3. Standard Skates By Wow Standard Chartered. What a difference a week and $340 million makes. Barely a week after the behemoth British bank got busted by New York Financial Services Superintendent Benjamin Lawsky for allegedly doing $250 billion worth of illegal business with Iran, Standard Chartered settled the affair Tuesday by paying a fine and agreeing to install a monitor to prevent future money-laundering. The announcement came just in time for the London-based bank, as it was scheduled to defend itself against the allegations at a hearing the following day. Um, excuse us for asking, but if Standard Chartered was indeed a "rogue institution" and broke U.S. sanctions laws, then why not hold the hearings first and then decide the penalty? Those are some pretty nasty charges, so let's hear Chief Executive Peter Sands give some specifics under oath instead of flat-out denials to the press. From the smell of it, the Brits got their knickers in a twist and New York's Lawsky, probably feeling the heat from the U.S. Department of Justice, twisted Sands' arm for a settlement before the facts could come to light and seriously embarrass somebody -- including himself. In other words, he pulled a Spitzer, except in this case Lawsky did it to save America's "special relationship" with Great Britain instead of Wall Street campaign contributions for a future political run. (By the way Ben, disgraced former New York Governor Eliot Spitzer is not the act you want to follow if you want to get ahead in the politics business. Don't just take it from us. Ask around.) Anyway, the $340 million penalty may seem hefty, but Standard Chartered earned $17.6 billion in 2011, so it's the equivalent of a speeding ticket to these guys. And as we all know, the best way to stop somebody from speeding is to take away their license. And on that note, all that talk about revoking Standard Charter's license to do business in New York was merely that. Once the Limeys started whining that U.S. regulators were treating their banks differently than American ones, Lawsky claimed victory and left the game he started. To which we say, congratulations to our friends across the pond. With that wrist slap of a punishment, Standard Chartered is being treated exactly like its counterparts in America. So quit your complaining, mates.
2. Priceline's Poor Decision When Priceline ( PCLN) killed off William Shatner's "Negotiator" from its commercials earlier this year, we couldn't call it a dumb move because we didn't know what the travel site was doing. As it turns out, neither did Priceline. That's why they brought Shatner back this week. Priceline stupidly killed off the popular character seven months ago by plunging him off a bridge after saving a group of tourists. The company resurrected him on Thursday in a 30-second commercial showing Shatner standing on a beach, acting like a former spy that was leaving the espionage business for good. "Surfing is my life now," says Shatner before running with board in hand to catch a wave -- in a business suit mind you. Sorry guys, but we all know that pitching has been Shatner's life since T.J. Hooker was cancelled over a quarter century ago. And while Bill washed up on a beach in his latest spot, he is clearly not washed up as a spokesman. In fact, he's so good at it that nobody can tell where the salesman stops and Shatner begins. That's what made Priceline's decision to drop Shatner after 14 years of service so shockingly dumb. Call us Klingon, but why on earth would they literally throw all that goodwill under the bus? Now we're not saying Shatner's extended hiatus was entirely the cause of the company's recent troubles. Last week's 17% meltdown in Priceline's stock was clearly a result of European malaise affecting the company's third quarter earnings rather than Shatner's departure. That said, killing off Captain Kirk couldn't have helped. "I knew it was a mistake, absolutely," said Shatner. Of course you did Bill. Is there anything you don't know?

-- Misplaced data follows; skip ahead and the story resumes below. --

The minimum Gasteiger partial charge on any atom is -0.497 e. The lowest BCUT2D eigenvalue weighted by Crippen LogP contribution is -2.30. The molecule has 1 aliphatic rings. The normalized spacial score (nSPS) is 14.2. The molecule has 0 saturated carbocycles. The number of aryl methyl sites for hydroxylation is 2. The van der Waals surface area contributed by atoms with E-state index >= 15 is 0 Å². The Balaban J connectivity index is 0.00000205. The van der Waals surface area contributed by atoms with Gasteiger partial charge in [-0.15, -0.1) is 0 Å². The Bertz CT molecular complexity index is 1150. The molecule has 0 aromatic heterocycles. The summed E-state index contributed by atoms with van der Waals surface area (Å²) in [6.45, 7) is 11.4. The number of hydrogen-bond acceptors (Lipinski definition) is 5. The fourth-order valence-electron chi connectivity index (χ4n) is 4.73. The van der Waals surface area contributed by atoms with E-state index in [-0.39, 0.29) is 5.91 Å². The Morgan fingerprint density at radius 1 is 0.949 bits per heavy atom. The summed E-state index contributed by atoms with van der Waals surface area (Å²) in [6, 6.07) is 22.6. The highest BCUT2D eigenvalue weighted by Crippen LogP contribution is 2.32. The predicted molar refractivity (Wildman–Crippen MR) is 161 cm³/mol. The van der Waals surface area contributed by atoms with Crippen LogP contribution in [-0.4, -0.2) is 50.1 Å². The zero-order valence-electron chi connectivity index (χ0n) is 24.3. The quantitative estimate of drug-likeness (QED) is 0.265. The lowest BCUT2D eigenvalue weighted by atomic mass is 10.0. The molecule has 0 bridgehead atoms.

1. Suntech's CEO ShuffleSuntech ( STP) may be nearing the end of its Titanic-like journey into oblivion, but that's not stopping the former solar giant from rearranging the deck chairs in its corner office. Suntech , which has seen its shares sink from more than $80 each four years ago to barely $1 today, said Wednesday it was elevating former CFO David King to the CEO position, and making former CEO Dr. Zhengrong Shi its executive chairman and chief strategy officer of the company. "The new management structure will free up Dr. Shi to focus on strategy and key relationships with the government, customers, banks and vendors," wrote Rory Macpherson, the company's director of investor relations. Sorry Zhengrong, but all the strategy in the world won't turn this ship around. You need help from above to keep from going under. For those that may have already forgotten, Suntech said last month that it was scammed out of $680 million in collateral for a loan it had guaranteed. Suntech intended to use the money to finance solar systems in Italy, but if its business doesn't turn around soon -- and most analysts think it won't -- then it could be forced out of business. To be somewhat fair, the glut of solar panels in the world accompanied by falling oil prices certainly didn't make it easy on Suntech. And cash-strapped European governments cutting subsidies for solar use plus constant political bickering between the U.S. and China over product dumping didn't help its cause either. But we still can't understand how vaulting the CFO who missed a massive loan scandal into Suntech's top spot will infuse investor confidence into the company. Lucky for us, we won't be left wondering much longer. -- Written by Gregg Greenberg in New York.